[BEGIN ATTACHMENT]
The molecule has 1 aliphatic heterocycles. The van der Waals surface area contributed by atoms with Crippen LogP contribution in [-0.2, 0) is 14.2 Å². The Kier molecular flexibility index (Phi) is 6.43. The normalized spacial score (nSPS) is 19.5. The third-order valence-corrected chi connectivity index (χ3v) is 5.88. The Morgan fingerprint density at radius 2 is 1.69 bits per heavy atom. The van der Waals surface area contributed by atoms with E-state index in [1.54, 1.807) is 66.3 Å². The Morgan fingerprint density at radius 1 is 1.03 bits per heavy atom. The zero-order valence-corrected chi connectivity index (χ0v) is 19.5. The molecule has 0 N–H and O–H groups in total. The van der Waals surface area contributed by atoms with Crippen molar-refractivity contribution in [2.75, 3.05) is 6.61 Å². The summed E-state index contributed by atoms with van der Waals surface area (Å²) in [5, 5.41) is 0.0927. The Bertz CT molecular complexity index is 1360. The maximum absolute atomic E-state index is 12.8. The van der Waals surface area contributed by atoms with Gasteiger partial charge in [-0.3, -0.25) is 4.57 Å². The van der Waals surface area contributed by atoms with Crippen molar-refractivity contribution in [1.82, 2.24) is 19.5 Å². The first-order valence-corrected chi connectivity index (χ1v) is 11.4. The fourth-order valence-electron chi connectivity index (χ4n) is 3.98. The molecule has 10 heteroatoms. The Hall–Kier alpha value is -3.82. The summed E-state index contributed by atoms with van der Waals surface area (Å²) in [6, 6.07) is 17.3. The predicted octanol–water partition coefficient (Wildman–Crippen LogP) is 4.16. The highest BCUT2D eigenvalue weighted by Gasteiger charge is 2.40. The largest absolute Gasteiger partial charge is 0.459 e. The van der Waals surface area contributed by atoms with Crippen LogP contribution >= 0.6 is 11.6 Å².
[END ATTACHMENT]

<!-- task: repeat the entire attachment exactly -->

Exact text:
The molecule has 1 aliphatic heterocycles. The van der Waals surface area contributed by atoms with Crippen LogP contribution in [-0.2, 0) is 14.2 Å². The Kier molecular flexibility index (Phi) is 6.43. The normalized spacial score (nSPS) is 19.5. The third-order valence-corrected chi connectivity index (χ3v) is 5.88. The Morgan fingerprint density at radius 2 is 1.69 bits per heavy atom. The van der Waals surface area contributed by atoms with E-state index in [1.54, 1.807) is 66.3 Å². The Morgan fingerprint density at radius 1 is 1.03 bits per heavy atom. The zero-order valence-corrected chi connectivity index (χ0v) is 19.5. The molecule has 0 N–H and O–H groups in total. The van der Waals surface area contributed by atoms with Crippen molar-refractivity contribution in [2.75, 3.05) is 6.61 Å². The summed E-state index contributed by atoms with van der Waals surface area (Å²) in [5, 5.41) is 0.0927. The Bertz CT molecular complexity index is 1360. The maximum absolute atomic E-state index is 12.8. The van der Waals surface area contributed by atoms with Gasteiger partial charge in [-0.3, -0.25) is 4.57 Å². The van der Waals surface area contributed by atoms with Crippen molar-refractivity contribution in [1.82, 2.24) is 19.5 Å². The first-order valence-corrected chi connectivity index (χ1v) is 11.4. The fourth-order valence-electron chi connectivity index (χ4n) is 3.98. The molecule has 10 heteroatoms. The Hall–Kier alpha value is -3.82. The summed E-state index contributed by atoms with van der Waals surface area (Å²) in [6, 6.07) is 17.3. The predicted octanol–water partition coefficient (Wildman–Crippen LogP) is 4.16. The highest BCUT2D eigenvalue weighted by Gasteiger charge is 2.40. The largest absolute Gasteiger partial charge is 0.459 e. The van der Waals surface area contributed by atoms with Crippen LogP contribution >= 0.6 is 11.6 Å².